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Skånevik kommune
Former Municipality
View of the Åkrafjorden and the Langfossen waterfall
View of the Åkrafjorden and the Langfossen waterfall
Skånevik kommune is located in Hordaland
Skånevik kommune
Skånevik kommune
Location in Hordaland county
Coordinates: 59°43′58″N 05°56′15″E / 59.73278°N 5.93750°E / 59.73278; 5.93750Coordinates: 59°43′58″N 05°56′15″E / 59.73278°N 5.93750°E / 59.73278; 5.93750
Country Norway
Region Western Norway
County Hordaland
District Sunnhordland
Municipality ID NO-1212
Adm. Center Skånevik
Population (1964)
 • Total 2,705
Time zone CET (UTC+01:00)
 • Summer (DST) CEST (UTC+02:00)
Created as Formannskapsdistrikt in 1838
Merged into Kvinnherad
and Etne in 1965

Skånevik is a former municipality in Hordaland county, Norway. The municipality existed from 1838 until 1965 and it included the land surrounding both sides of the Skånevikfjorden and its smaller branches: the Åkrafjorden and Matersfjorden. It also included the eastern part of the island of Halsnøya and stretched quite a ways inland all the way to the Folgefonna glacier on the border with Odda. The administrative centre of the municipality was the village of Skånevik where Skånevik Church is located.[1]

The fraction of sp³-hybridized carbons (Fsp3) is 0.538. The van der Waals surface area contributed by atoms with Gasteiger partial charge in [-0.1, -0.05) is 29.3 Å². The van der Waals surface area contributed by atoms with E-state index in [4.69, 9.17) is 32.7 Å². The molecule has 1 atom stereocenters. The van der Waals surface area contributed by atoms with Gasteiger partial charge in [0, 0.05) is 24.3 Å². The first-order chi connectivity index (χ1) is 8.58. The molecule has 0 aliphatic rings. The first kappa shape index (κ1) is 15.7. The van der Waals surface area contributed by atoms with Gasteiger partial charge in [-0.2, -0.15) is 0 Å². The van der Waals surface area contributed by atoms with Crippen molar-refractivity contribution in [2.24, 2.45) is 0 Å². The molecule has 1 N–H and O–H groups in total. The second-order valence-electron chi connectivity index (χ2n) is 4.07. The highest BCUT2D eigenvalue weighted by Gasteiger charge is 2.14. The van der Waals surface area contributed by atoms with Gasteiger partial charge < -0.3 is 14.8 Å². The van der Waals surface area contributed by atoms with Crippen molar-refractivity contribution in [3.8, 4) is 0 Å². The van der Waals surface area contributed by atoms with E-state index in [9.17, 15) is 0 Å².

The parish of Skonevig was established as a municipality on 1 January 1838 (see formannskapsdistrikt). The spelling of the name was changed in the early 20th century to its present spelling of Skånevik. On 1 January 1965, the municipality of Skånevik was dissolved due to the recommendations of the Schei Committee during a period of many municipal mergers across Norway. The area of Skånevik situated south of the Skånevikfjord and Åkrafjorden, as well as the parts of Skånevik located north of the fjord and east of the village of Åkra (population: 1,493) were consolidated with the neighboring municipality of Etne to the south. The rest of Skånevik lying north of the fjord and west of Åkra (population: 1,189), became a part of the neighbouring municipality of Kvinnherad to the north.[2]

On 7 February 1978 a record-breaking dive occurred at 320 meters depth in the fjord, Skåneviksfjorden; one of the divers died during a break from welding metal pipes; the government had given the dive a dispensation from part of the regulations for occupational safety.[3]